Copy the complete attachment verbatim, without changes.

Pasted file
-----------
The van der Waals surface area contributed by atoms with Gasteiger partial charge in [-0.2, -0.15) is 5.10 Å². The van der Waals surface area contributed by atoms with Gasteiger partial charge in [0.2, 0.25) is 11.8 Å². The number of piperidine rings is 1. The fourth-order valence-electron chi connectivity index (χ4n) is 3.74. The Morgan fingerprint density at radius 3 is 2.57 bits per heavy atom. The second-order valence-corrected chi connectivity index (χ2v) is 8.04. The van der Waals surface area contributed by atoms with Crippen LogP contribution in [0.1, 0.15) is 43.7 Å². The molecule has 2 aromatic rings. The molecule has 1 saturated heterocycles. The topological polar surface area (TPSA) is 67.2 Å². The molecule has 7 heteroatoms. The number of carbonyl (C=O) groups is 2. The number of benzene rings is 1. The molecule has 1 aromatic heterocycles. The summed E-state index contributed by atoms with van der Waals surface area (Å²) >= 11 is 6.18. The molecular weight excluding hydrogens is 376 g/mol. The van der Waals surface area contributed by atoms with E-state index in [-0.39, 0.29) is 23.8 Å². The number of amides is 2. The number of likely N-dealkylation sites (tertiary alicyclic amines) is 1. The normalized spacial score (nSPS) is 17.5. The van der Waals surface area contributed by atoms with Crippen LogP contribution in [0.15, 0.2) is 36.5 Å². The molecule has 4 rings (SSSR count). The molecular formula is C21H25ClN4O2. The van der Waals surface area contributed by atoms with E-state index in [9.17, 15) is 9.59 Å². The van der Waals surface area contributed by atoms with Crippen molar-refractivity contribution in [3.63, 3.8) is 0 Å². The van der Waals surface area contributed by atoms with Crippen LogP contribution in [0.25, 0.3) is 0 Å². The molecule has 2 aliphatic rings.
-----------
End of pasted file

The van der Waals surface area contributed by atoms with Gasteiger partial charge in [-0.2, -0.15) is 5.10 Å². The van der Waals surface area contributed by atoms with Gasteiger partial charge in [0.2, 0.25) is 11.8 Å². The number of piperidine rings is 1. The fourth-order valence-electron chi connectivity index (χ4n) is 3.74. The Morgan fingerprint density at radius 3 is 2.57 bits per heavy atom. The second-order valence-corrected chi connectivity index (χ2v) is 8.04. The van der Waals surface area contributed by atoms with Crippen LogP contribution in [0.1, 0.15) is 43.7 Å². The molecule has 2 aromatic rings. The molecule has 1 saturated heterocycles. The topological polar surface area (TPSA) is 67.2 Å². The molecule has 7 heteroatoms. The number of carbonyl (C=O) groups is 2. The number of benzene rings is 1. The molecule has 1 aromatic heterocycles. The summed E-state index contributed by atoms with van der Waals surface area (Å²) >= 11 is 6.18. The molecular weight excluding hydrogens is 376 g/mol. The van der Waals surface area contributed by atoms with E-state index in [-0.39, 0.29) is 23.8 Å². The number of amides is 2. The number of likely N-dealkylation sites (tertiary alicyclic amines) is 1. The normalized spacial score (nSPS) is 17.5. The van der Waals surface area contributed by atoms with Crippen LogP contribution in [0.15, 0.2) is 36.5 Å². The molecule has 4 rings (SSSR count). The molecular formula is C21H25ClN4O2. The van der Waals surface area contributed by atoms with E-state index in [9.17, 15) is 9.59 Å². The van der Waals surface area contributed by atoms with Crippen molar-refractivity contribution in [3.63, 3.8) is 0 Å². The van der Waals surface area contributed by atoms with Crippen LogP contribution in [0.25, 0.3) is 0 Å². The molecule has 2 aliphatic rings.